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The classes in the System.Reflection namespace and with System.Type, enable us to obtain information about loaded assemblies and the types defined within them, such as classes, interfaces, and value types. Reflection can be used to create type instances at run time, and to invoke and access them.

Depending on the .Net framework version, the use of Reflection could represent a major security risk.

The risk with using Reflection is that the original application code could be replaced by malicious code. The use of .NET framework 4 and on offers a higher level of protection since only trusted code can use reflection to access security-critical members. Furthermore, only trusted code can use reflection to access nonpublic members that would not be directly accessible to compiled code. Finally, code that uses reflection to access a safe-critical member must have whatever permissions the safe-critical member demands, just as with compiled code.

For other .NET framework versions beneath version 4, there are important recommendations to follow


Avoid writing public APIs that take MethodInfo parameters

Avoid it especially for highly trusted code. Such APIs might be more vulnerable to malicious code. For example, consider a public API in highly trusted code that takes a MethodInfo parameter. Assume that the public API indirectly calls the Invoke method on the supplied parameter. If the public API does not perform the necessary permission checks, the call to the Invoke method will always succeed, because the security system determines that the caller is highly trusted. Even if malicious code does not have the permission to directly invoke the method, it can still do so indirectly by calling the public API.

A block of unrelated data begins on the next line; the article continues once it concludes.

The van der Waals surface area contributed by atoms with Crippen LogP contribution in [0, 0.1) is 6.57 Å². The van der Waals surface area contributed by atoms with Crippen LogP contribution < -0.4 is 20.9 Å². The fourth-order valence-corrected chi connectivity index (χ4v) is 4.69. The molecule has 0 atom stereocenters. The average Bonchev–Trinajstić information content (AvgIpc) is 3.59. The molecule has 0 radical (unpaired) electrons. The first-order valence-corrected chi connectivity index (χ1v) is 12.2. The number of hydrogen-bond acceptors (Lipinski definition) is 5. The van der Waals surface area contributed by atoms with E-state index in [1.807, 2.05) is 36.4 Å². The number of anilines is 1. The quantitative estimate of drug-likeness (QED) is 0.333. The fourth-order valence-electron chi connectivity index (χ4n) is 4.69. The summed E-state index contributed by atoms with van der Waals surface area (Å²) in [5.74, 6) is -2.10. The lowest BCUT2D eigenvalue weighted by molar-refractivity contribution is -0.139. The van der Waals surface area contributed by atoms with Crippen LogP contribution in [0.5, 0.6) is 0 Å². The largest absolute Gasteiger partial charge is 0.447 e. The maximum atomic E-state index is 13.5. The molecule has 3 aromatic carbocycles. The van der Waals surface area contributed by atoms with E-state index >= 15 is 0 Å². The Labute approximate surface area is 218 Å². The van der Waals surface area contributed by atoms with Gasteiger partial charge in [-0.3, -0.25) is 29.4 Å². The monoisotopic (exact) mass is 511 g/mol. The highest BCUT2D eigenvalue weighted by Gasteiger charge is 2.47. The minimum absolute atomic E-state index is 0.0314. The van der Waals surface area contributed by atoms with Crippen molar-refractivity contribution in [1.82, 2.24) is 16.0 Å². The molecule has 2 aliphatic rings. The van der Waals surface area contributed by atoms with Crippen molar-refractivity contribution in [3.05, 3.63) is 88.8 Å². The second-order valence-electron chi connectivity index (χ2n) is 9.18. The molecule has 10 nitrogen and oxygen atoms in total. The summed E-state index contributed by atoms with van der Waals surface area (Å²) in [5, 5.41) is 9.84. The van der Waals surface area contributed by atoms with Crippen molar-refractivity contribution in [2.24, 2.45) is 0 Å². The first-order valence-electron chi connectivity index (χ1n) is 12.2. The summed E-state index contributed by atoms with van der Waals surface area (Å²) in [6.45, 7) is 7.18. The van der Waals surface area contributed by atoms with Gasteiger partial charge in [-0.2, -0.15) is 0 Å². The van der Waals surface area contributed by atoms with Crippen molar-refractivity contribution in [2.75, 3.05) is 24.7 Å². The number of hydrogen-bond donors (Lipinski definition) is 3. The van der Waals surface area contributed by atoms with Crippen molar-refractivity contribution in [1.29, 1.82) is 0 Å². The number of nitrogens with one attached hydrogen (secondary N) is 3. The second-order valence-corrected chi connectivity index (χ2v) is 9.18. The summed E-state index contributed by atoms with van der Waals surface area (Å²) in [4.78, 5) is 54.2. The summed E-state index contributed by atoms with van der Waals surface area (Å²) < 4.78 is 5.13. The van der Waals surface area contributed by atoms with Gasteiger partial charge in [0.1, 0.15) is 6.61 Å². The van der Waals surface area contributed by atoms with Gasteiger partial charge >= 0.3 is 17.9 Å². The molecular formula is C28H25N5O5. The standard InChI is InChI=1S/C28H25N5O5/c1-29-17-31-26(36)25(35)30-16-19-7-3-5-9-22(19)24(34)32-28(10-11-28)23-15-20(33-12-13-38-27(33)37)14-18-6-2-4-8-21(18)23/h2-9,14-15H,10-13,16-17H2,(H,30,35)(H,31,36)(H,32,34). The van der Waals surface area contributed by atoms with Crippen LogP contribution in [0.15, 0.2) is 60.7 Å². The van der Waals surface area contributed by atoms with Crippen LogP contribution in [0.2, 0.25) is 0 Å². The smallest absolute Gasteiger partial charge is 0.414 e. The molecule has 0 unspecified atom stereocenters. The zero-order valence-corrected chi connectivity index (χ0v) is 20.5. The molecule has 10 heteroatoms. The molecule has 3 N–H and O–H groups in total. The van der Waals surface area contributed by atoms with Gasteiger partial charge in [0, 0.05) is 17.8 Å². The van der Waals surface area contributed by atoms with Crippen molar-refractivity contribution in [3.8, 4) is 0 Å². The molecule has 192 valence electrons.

using ReflectionPermission class

To discover information about nonpublic members, callers must have the ReflectionPermission that represents the ability to obtain type information. Without this permission, code cannot use reflection to obtain information about nonpublic members (even of its own class) through the Get methods on Type, Assembly, and Module.(MSDN)

To use reflection to invoke methods or access fields that are inaccessible according to the common type system accessibility rules, the code must be granted the ReflectionPermission for member access.

security policy deny ReflectionPermission to code that originates from the Internet

Because ReflectionPermission can provide access to non-public types and members,it is recommend that you do not grant ReflectionPermission to Internet code, except with the ReflectionPermissionFlag.RestrictedMemberAccess flag. RestrictedMemberAccess allows access to non-public members, with the restriction that the grant set of the non-public members must be equal to, or a subset of, the grant set of the code that accesses the non-public members.


MSDN, "ReflectionPermission Class" available at